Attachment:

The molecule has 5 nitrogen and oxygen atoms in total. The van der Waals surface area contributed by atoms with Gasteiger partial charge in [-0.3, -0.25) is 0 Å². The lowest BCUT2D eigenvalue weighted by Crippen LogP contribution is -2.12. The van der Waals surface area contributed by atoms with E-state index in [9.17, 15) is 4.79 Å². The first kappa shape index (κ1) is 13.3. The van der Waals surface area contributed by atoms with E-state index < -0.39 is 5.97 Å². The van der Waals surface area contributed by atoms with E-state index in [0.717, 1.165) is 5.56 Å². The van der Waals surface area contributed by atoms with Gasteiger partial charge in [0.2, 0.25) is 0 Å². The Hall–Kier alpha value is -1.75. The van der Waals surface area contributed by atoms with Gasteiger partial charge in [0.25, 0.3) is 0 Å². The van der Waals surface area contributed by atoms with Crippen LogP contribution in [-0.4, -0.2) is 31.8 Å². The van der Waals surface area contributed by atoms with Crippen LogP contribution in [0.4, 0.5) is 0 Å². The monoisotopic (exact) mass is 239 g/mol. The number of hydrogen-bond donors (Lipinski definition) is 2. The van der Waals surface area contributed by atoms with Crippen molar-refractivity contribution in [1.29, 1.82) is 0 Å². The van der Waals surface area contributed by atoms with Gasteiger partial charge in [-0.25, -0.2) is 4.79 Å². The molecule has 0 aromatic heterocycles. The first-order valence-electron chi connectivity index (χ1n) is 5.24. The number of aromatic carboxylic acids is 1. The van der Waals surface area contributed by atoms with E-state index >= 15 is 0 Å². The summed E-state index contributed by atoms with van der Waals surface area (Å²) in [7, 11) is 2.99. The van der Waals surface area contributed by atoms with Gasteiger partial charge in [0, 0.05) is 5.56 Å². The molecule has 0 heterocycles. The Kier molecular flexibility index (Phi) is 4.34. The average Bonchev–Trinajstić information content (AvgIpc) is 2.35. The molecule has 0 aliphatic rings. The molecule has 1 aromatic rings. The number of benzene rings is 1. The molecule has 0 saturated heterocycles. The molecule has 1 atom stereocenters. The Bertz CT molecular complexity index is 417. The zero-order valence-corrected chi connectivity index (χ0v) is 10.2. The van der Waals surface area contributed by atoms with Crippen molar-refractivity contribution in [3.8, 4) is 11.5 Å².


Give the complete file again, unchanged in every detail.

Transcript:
The molecule has 5 nitrogen and oxygen atoms in total. The van der Waals surface area contributed by atoms with Gasteiger partial charge in [-0.3, -0.25) is 0 Å². The lowest BCUT2D eigenvalue weighted by Crippen LogP contribution is -2.12. The van der Waals surface area contributed by atoms with E-state index in [9.17, 15) is 4.79 Å². The first kappa shape index (κ1) is 13.3. The van der Waals surface area contributed by atoms with E-state index < -0.39 is 5.97 Å². The van der Waals surface area contributed by atoms with E-state index in [0.717, 1.165) is 5.56 Å². The van der Waals surface area contributed by atoms with Gasteiger partial charge in [0.2, 0.25) is 0 Å². The Hall–Kier alpha value is -1.75. The van der Waals surface area contributed by atoms with Gasteiger partial charge in [0.25, 0.3) is 0 Å². The van der Waals surface area contributed by atoms with Crippen LogP contribution in [-0.4, -0.2) is 31.8 Å². The van der Waals surface area contributed by atoms with Crippen LogP contribution in [0.4, 0.5) is 0 Å². The monoisotopic (exact) mass is 239 g/mol. The number of hydrogen-bond donors (Lipinski definition) is 2. The van der Waals surface area contributed by atoms with Crippen molar-refractivity contribution in [1.29, 1.82) is 0 Å². The van der Waals surface area contributed by atoms with Gasteiger partial charge in [-0.25, -0.2) is 4.79 Å². The molecule has 0 aromatic heterocycles. The first-order valence-electron chi connectivity index (χ1n) is 5.24. The number of aromatic carboxylic acids is 1. The van der Waals surface area contributed by atoms with E-state index >= 15 is 0 Å². The summed E-state index contributed by atoms with van der Waals surface area (Å²) in [7, 11) is 2.99. The van der Waals surface area contributed by atoms with Gasteiger partial charge in [0, 0.05) is 5.56 Å². The molecule has 0 heterocycles. The Kier molecular flexibility index (Phi) is 4.34. The average Bonchev–Trinajstić information content (AvgIpc) is 2.35. The molecule has 0 aliphatic rings. The molecule has 1 aromatic rings. The number of benzene rings is 1. The molecule has 0 saturated heterocycles. The molecule has 1 atom stereocenters. The Bertz CT molecular complexity index is 417. The zero-order valence-corrected chi connectivity index (χ0v) is 10.2. The van der Waals surface area contributed by atoms with Crippen molar-refractivity contribution in [3.8, 4) is 11.5 Å².